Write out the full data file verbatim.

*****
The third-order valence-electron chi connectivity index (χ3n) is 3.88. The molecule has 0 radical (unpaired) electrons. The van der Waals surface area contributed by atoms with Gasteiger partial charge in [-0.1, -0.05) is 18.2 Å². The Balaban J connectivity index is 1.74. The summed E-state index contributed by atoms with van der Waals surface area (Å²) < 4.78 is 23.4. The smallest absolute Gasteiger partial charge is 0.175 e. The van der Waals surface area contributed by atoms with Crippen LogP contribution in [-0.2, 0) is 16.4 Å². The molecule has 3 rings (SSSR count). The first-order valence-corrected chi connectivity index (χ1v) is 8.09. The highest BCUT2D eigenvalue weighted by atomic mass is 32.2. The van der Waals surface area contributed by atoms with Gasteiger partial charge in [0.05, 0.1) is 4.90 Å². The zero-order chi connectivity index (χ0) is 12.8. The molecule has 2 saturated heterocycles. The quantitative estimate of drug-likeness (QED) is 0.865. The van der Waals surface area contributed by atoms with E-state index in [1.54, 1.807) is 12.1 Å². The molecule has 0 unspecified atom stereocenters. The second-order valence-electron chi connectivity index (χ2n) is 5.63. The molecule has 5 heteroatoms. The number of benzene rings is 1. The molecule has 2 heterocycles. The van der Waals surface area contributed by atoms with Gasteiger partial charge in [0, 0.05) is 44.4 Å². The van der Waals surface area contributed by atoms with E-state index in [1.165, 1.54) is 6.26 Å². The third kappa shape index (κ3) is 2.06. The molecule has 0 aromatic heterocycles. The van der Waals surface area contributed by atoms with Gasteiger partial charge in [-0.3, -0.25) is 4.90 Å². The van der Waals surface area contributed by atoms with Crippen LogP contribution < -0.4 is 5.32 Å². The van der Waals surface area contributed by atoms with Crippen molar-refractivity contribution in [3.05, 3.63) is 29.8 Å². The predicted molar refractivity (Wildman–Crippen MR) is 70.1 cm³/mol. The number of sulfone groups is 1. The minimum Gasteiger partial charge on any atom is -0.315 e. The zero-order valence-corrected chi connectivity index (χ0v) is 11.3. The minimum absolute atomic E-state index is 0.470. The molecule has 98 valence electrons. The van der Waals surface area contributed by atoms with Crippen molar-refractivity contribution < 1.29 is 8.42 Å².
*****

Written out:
The third-order valence-electron chi connectivity index (χ3n) is 3.88. The molecule has 0 radical (unpaired) electrons. The van der Waals surface area contributed by atoms with Gasteiger partial charge in [-0.1, -0.05) is 18.2 Å². The Balaban J connectivity index is 1.74. The summed E-state index contributed by atoms with van der Waals surface area (Å²) < 4.78 is 23.4. The smallest absolute Gasteiger partial charge is 0.175 e. The van der Waals surface area contributed by atoms with Crippen LogP contribution in [-0.2, 0) is 16.4 Å². The molecule has 3 rings (SSSR count). The first-order valence-corrected chi connectivity index (χ1v) is 8.09. The highest BCUT2D eigenvalue weighted by atomic mass is 32.2. The van der Waals surface area contributed by atoms with Gasteiger partial charge in [0.05, 0.1) is 4.90 Å². The zero-order chi connectivity index (χ0) is 12.8. The molecule has 2 saturated heterocycles. The quantitative estimate of drug-likeness (QED) is 0.865. The van der Waals surface area contributed by atoms with E-state index in [1.54, 1.807) is 12.1 Å². The molecule has 0 unspecified atom stereocenters. The second-order valence-electron chi connectivity index (χ2n) is 5.63. The molecule has 5 heteroatoms. The number of benzene rings is 1. The molecule has 2 heterocycles. The van der Waals surface area contributed by atoms with Gasteiger partial charge in [0, 0.05) is 44.4 Å². The van der Waals surface area contributed by atoms with E-state index in [1.165, 1.54) is 6.26 Å². The third kappa shape index (κ3) is 2.06. The molecule has 0 aromatic heterocycles. The van der Waals surface area contributed by atoms with Gasteiger partial charge in [-0.3, -0.25) is 4.90 Å². The van der Waals surface area contributed by atoms with Crippen LogP contribution < -0.4 is 5.32 Å². The van der Waals surface area contributed by atoms with Crippen molar-refractivity contribution in [3.05, 3.63) is 29.8 Å². The predicted molar refractivity (Wildman–Crippen MR) is 70.1 cm³/mol. The number of sulfone groups is 1. The minimum Gasteiger partial charge on any atom is -0.315 e. The zero-order valence-corrected chi connectivity index (χ0v) is 11.3. The minimum absolute atomic E-state index is 0.470. The molecule has 98 valence electrons. The van der Waals surface area contributed by atoms with Crippen molar-refractivity contribution < 1.29 is 8.42 Å².